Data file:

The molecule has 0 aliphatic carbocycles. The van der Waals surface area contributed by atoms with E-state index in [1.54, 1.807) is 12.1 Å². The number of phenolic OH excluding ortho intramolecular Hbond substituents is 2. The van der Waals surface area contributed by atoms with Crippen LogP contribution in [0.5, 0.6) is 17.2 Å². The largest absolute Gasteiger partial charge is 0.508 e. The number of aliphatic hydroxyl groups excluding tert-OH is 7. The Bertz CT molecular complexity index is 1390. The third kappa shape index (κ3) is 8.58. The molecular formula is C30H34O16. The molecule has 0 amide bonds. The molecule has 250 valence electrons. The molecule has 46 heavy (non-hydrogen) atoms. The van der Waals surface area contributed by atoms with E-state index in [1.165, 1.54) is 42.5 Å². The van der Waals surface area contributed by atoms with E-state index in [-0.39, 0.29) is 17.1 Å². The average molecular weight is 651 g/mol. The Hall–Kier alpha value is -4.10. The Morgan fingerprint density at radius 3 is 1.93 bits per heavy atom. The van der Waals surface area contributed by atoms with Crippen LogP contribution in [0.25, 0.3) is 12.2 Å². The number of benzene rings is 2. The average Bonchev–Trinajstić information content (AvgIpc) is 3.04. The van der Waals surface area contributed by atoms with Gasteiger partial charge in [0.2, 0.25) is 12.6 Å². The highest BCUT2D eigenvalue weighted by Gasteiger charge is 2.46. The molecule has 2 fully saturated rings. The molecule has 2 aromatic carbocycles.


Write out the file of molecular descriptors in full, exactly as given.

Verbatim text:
The molecule has 0 aliphatic carbocycles. The van der Waals surface area contributed by atoms with E-state index in [1.54, 1.807) is 12.1 Å². The number of phenolic OH excluding ortho intramolecular Hbond substituents is 2. The van der Waals surface area contributed by atoms with Crippen LogP contribution in [0.5, 0.6) is 17.2 Å². The largest absolute Gasteiger partial charge is 0.508 e. The number of aliphatic hydroxyl groups excluding tert-OH is 7. The Bertz CT molecular complexity index is 1390. The third kappa shape index (κ3) is 8.58. The molecular formula is C30H34O16. The molecule has 0 amide bonds. The molecule has 250 valence electrons. The molecule has 46 heavy (non-hydrogen) atoms. The van der Waals surface area contributed by atoms with E-state index in [1.165, 1.54) is 42.5 Å². The van der Waals surface area contributed by atoms with E-state index in [-0.39, 0.29) is 17.1 Å². The average molecular weight is 651 g/mol. The Hall–Kier alpha value is -4.10. The Morgan fingerprint density at radius 3 is 1.93 bits per heavy atom. The van der Waals surface area contributed by atoms with Crippen LogP contribution in [0.25, 0.3) is 12.2 Å². The number of benzene rings is 2. The average Bonchev–Trinajstić information content (AvgIpc) is 3.04. The van der Waals surface area contributed by atoms with Gasteiger partial charge in [0.2, 0.25) is 12.6 Å². The highest BCUT2D eigenvalue weighted by Gasteiger charge is 2.46. The molecule has 2 fully saturated rings. The molecule has 2 aromatic carbocycles.